No we are not failing, we are the only successful entity that some of our students have. We are the only source of discipline and stability that some children have. Are we perfect? No. Do we have room to improve? Yes continually. Will we strive to educate our students? Absolutely. As standards continue to increase, so does the demand of helping students with more than just the classroom experience. Schools cannot replace a family of a dad and mom giving guidance, schools can't replace the love of a family, but in many case that is what we are trying to do.

Are schools failing? Absolutely not. We are still producing doctors, lawyers, teachers, ministers, scientists, accountants, plumbers, electricians and others. To those people who are raising the banner of schools failing: stop by for a week and work with our teachers, and see for yourself that the complete opposite is true, and that for many children schools are a thriving place of success.

Filed under: Education
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Peck completes field training, ready to serve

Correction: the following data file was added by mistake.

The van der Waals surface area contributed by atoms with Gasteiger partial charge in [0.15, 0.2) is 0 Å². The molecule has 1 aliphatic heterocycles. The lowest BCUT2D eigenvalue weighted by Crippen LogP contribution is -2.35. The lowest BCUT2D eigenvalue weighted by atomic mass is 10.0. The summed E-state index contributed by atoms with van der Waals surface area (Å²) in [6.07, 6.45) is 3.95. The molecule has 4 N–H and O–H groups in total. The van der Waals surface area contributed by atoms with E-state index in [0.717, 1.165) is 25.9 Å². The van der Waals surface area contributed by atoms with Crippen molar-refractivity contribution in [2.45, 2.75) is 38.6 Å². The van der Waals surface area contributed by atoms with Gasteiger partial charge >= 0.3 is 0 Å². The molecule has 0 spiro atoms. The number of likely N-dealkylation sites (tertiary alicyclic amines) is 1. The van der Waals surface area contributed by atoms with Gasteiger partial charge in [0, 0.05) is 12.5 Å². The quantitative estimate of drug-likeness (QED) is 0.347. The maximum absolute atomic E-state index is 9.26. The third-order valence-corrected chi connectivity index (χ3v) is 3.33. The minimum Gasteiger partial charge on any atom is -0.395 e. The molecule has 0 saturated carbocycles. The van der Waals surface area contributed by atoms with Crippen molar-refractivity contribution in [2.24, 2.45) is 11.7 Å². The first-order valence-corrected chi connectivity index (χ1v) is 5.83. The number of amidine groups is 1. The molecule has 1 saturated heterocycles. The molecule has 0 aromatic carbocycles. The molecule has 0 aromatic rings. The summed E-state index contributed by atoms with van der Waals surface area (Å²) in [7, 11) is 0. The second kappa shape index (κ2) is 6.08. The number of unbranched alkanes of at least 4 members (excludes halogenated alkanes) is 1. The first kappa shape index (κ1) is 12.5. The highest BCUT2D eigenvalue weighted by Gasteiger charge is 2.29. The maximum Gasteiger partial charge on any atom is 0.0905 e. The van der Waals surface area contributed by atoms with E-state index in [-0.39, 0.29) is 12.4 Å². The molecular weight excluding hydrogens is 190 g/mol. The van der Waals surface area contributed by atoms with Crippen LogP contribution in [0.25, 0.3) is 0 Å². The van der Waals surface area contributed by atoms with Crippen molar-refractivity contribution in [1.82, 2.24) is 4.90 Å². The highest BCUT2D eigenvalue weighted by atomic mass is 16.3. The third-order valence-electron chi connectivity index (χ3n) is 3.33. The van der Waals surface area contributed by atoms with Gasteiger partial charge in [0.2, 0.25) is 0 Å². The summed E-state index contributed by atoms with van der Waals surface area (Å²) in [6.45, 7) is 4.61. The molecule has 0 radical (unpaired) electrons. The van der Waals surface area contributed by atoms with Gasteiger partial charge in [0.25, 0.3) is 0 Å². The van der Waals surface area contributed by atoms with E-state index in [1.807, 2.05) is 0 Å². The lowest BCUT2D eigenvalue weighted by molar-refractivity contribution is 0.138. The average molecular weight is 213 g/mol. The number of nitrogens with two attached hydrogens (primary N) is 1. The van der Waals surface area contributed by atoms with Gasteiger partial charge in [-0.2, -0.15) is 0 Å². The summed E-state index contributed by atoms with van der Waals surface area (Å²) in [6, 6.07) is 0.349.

After 19 weeks of Field Officer Training, Officer Andrew Peck has shown that he is ready to patrol the streets of Chickasha.

The Field Training program consists of Phase training with different Field Training Officers who instruct and demonstrate law enforcement tasks. A recruit officer must learn how to perform these tasks and then demonstrate they possess the ability to perform them to our standards. "I am confident that Officer Peck will work hard for and be fair towards the citizens he serves." Interim Chief Shanon McClain.

Officer Peck was born and raised in Duncan. He enjoys shooting sports and being outdoors in general. He comes from a family of Law Enforcement Officers. Officer Pecks' father is a Lieutenant with the Oklahoma Highway Patrol and was at one time a former Chickasha Police officer, his Brother is a K9 handler with Stephens County Sheriff's Department, and he has several cousins with various Law Enforcement Agencies across the state.

Officer Peck believes in Family and Faith first, both of which guide him in his actions.

Filed under: Crime
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Altrusa provides dictionaries to students